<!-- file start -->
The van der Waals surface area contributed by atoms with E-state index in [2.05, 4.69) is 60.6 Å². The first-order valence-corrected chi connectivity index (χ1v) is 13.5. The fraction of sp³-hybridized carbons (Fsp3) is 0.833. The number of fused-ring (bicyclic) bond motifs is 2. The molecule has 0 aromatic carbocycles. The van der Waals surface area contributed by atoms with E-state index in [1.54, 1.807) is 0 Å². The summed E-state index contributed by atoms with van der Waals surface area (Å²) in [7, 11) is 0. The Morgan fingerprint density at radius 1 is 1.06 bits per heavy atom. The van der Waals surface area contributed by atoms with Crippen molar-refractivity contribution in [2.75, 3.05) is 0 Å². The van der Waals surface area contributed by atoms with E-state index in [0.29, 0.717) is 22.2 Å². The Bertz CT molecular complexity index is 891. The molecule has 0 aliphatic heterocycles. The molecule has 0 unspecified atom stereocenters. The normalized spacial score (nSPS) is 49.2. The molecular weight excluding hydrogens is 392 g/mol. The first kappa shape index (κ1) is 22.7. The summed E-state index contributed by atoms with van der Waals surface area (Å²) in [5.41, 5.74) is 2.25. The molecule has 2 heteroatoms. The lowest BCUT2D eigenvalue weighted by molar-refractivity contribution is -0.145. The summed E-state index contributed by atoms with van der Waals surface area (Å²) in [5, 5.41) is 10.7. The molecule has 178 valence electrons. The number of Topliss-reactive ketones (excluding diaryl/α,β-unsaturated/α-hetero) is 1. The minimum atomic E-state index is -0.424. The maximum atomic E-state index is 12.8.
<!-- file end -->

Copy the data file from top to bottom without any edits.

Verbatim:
The van der Waals surface area contributed by atoms with E-state index in [2.05, 4.69) is 60.6 Å². The first-order valence-corrected chi connectivity index (χ1v) is 13.5. The fraction of sp³-hybridized carbons (Fsp3) is 0.833. The number of fused-ring (bicyclic) bond motifs is 2. The molecule has 0 aromatic carbocycles. The van der Waals surface area contributed by atoms with E-state index in [1.54, 1.807) is 0 Å². The summed E-state index contributed by atoms with van der Waals surface area (Å²) in [7, 11) is 0. The Morgan fingerprint density at radius 1 is 1.06 bits per heavy atom. The van der Waals surface area contributed by atoms with Crippen molar-refractivity contribution in [2.75, 3.05) is 0 Å². The van der Waals surface area contributed by atoms with E-state index in [0.29, 0.717) is 22.2 Å². The Bertz CT molecular complexity index is 891. The molecule has 0 aliphatic heterocycles. The molecule has 0 unspecified atom stereocenters. The normalized spacial score (nSPS) is 49.2. The molecular weight excluding hydrogens is 392 g/mol. The first kappa shape index (κ1) is 22.7. The summed E-state index contributed by atoms with van der Waals surface area (Å²) in [5.41, 5.74) is 2.25. The molecule has 2 heteroatoms. The lowest BCUT2D eigenvalue weighted by molar-refractivity contribution is -0.145. The summed E-state index contributed by atoms with van der Waals surface area (Å²) in [5, 5.41) is 10.7. The molecule has 178 valence electrons. The number of Topliss-reactive ketones (excluding diaryl/α,β-unsaturated/α-hetero) is 1. The minimum atomic E-state index is -0.424. The maximum atomic E-state index is 12.8.